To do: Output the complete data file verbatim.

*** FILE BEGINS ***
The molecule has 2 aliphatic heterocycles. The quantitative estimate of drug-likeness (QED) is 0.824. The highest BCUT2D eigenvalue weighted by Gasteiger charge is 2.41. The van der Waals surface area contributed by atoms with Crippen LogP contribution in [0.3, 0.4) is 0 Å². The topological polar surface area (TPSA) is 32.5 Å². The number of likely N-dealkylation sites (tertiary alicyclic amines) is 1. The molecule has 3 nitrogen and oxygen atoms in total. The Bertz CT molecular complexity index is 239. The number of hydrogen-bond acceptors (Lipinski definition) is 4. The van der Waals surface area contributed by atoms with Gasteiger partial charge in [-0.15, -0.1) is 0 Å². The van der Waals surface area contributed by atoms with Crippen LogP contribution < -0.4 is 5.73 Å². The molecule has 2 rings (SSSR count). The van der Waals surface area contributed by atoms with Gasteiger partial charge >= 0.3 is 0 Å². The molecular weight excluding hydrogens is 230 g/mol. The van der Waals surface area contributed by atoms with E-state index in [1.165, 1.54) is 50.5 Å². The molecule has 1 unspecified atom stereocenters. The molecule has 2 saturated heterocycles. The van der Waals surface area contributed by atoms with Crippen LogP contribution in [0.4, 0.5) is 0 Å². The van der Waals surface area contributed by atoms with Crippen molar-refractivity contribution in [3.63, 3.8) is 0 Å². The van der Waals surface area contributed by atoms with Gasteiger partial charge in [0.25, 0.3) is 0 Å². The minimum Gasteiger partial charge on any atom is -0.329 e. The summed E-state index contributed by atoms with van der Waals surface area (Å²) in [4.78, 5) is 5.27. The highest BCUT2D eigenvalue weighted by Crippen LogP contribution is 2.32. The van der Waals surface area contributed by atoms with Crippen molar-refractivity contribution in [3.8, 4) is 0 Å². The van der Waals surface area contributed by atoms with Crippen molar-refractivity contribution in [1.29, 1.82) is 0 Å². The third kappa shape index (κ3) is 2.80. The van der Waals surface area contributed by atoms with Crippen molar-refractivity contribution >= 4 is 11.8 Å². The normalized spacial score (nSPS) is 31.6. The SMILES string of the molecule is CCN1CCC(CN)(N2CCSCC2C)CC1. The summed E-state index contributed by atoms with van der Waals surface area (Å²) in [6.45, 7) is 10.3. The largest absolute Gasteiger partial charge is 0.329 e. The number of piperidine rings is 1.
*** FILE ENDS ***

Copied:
The molecule has 2 aliphatic heterocycles. The quantitative estimate of drug-likeness (QED) is 0.824. The highest BCUT2D eigenvalue weighted by Gasteiger charge is 2.41. The van der Waals surface area contributed by atoms with Crippen LogP contribution in [0.3, 0.4) is 0 Å². The topological polar surface area (TPSA) is 32.5 Å². The number of likely N-dealkylation sites (tertiary alicyclic amines) is 1. The molecule has 3 nitrogen and oxygen atoms in total. The Bertz CT molecular complexity index is 239. The number of hydrogen-bond acceptors (Lipinski definition) is 4. The van der Waals surface area contributed by atoms with Gasteiger partial charge in [-0.15, -0.1) is 0 Å². The van der Waals surface area contributed by atoms with Crippen LogP contribution < -0.4 is 5.73 Å². The molecule has 2 rings (SSSR count). The van der Waals surface area contributed by atoms with Gasteiger partial charge >= 0.3 is 0 Å². The molecular weight excluding hydrogens is 230 g/mol. The van der Waals surface area contributed by atoms with E-state index in [1.165, 1.54) is 50.5 Å². The molecule has 1 unspecified atom stereocenters. The molecule has 2 saturated heterocycles. The van der Waals surface area contributed by atoms with Crippen LogP contribution in [0.4, 0.5) is 0 Å². The van der Waals surface area contributed by atoms with Crippen molar-refractivity contribution in [3.63, 3.8) is 0 Å². The van der Waals surface area contributed by atoms with Gasteiger partial charge in [0.25, 0.3) is 0 Å². The minimum Gasteiger partial charge on any atom is -0.329 e. The summed E-state index contributed by atoms with van der Waals surface area (Å²) in [4.78, 5) is 5.27. The highest BCUT2D eigenvalue weighted by Crippen LogP contribution is 2.32. The van der Waals surface area contributed by atoms with Crippen molar-refractivity contribution in [3.8, 4) is 0 Å². The van der Waals surface area contributed by atoms with Crippen molar-refractivity contribution in [1.29, 1.82) is 0 Å². The third kappa shape index (κ3) is 2.80. The van der Waals surface area contributed by atoms with Crippen molar-refractivity contribution >= 4 is 11.8 Å². The normalized spacial score (nSPS) is 31.6. The SMILES string of the molecule is CCN1CCC(CN)(N2CCSCC2C)CC1. The summed E-state index contributed by atoms with van der Waals surface area (Å²) in [6.45, 7) is 10.3. The largest absolute Gasteiger partial charge is 0.329 e. The number of piperidine rings is 1.